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How did poking Vlad work for you guys? Don't worry it will get better in the dead of winter.

French Protests Highlight Pressure on European Leaders From Energy Crisis

Striking workers marched in dozens of cities, in unrest that tests Europe’s support for Ukraine in its war with Russia


A demonstration in Rennes, in western France.


By Noemie Bisserbe, Matthew Daltonand Bojan Pancevski, WSJ

Updated Oct. 18, 2022 2:02 pm ET


PARIS—More than 100,000 people took to the streets across France on Tuesday to demand higher wages to cope with rising energy bills and broader inflation, a sign of the political turmoil facing President Emmanuel Macron and other European leaders as the war in Ukraine rages with no end in sight.


Striking teachers, railway and health workers staged marches in dozens of cities across the country, joining protests led by refinery workers who have been on strike for several weeks, choking fuel supplies nationwide and hobbling the country’s refining system. Around 28% of the nation’s gas stations have run out of either gasoline or diesel. Long lines have formed at stations that have supplies, and prices have risen sharply. Marches were mainly peaceful but some protesters in Paris smashed store windows and clashed with police.


The unrest is a test of Europe’s support of Ukraine in its fight against Russia. Europeans were already reeling from inflation fueled by supply-chain woes and other factors when Russia’s invasion of Ukraine compounded the pain.


Moscow’s decision to cut natural-gas supplies to Europe—a move that Western officials say is aimed at punishing the continent for backing Ukraine—has sent electricity and gas prices soaring, sparking demands from workers for pay increases to cushion the blow. Geopolitical tensions between the West and Russia have also bolstered oil prices, hitting drivers at the pump.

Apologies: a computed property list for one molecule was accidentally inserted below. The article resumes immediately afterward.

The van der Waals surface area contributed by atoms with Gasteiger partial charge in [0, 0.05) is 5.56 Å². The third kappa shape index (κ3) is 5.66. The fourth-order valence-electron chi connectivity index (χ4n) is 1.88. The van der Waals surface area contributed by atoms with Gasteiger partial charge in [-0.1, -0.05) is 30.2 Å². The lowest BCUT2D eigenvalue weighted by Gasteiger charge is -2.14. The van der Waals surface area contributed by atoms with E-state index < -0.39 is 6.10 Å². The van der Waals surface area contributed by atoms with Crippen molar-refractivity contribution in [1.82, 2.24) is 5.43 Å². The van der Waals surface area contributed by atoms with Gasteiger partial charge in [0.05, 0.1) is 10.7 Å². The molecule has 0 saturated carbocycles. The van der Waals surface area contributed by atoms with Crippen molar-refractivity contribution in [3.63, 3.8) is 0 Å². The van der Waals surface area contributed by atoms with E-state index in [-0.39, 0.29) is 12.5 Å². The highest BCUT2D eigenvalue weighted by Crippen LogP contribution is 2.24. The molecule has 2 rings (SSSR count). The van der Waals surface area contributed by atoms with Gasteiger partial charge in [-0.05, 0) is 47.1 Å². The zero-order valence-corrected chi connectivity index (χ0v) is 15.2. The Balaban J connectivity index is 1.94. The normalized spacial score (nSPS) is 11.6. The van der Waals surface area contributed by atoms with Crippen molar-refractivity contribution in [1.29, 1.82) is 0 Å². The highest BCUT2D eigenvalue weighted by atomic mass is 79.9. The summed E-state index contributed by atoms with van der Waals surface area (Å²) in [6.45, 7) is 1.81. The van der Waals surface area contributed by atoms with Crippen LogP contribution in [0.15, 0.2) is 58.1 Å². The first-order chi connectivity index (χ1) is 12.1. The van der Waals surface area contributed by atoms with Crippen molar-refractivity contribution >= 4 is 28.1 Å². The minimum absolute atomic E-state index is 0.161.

Eight months into the conflict, most people in Europe still support the West’s sanctions against Russia and weapons deliveries for Ukraine. But the continent’s leaders fear the economic stress could undermine public support for these policies or the governments that back them, particularly as winter sets in and demand for gas rises.


Polls show that public backing has slipped since the start of the war. A poll of France and Germany released by Ifop this month found that 67% of the French supported sanctions against Russia, down from 72% in March; German support fell to 66% from 80%.


In threatening Europe’s energy supply, Russian President Vladimir Putin has targeted a vulnerability that cuts to the core of the continent’s economic and political stability. The sudden lack of low-cost gas is clobbering industries that relied on Russian supplies for decades, leading to price increases and the shutdown of aluminum smelters, steel mills and other energy-hungry factories across the continent.


Higher prices also punish working- and middle-class households that have grown frustrated with the continent’s political establishment in recent years.


In Germany, thousands of people have held protests in recent weeks, demanding caps on energy bills, greater financial support for vulnerable families as well as the end of sanctions against Russia.


The most recent series of protests, which took place in Berlin, Potsdam and Leipzig last week, were organized by an alliance of unions and environmental organizations, under the slogan “Enough is enough. We won’t freeze for profits.”


Protesters called for a boost of welfare payments, more affordable housing and better climate policies.


“Some companies are getting richer off the crisis and social unrest is therefore brewing,” said Manuela Grimm, a leader of an association of unions from the Leipzig region.


Officials and analysts are concerned the protests could be hijacked by far-right and far-left groups that seek to capitalize on public discontent with the economic slowdown that is partly driven by the economic war with Russia.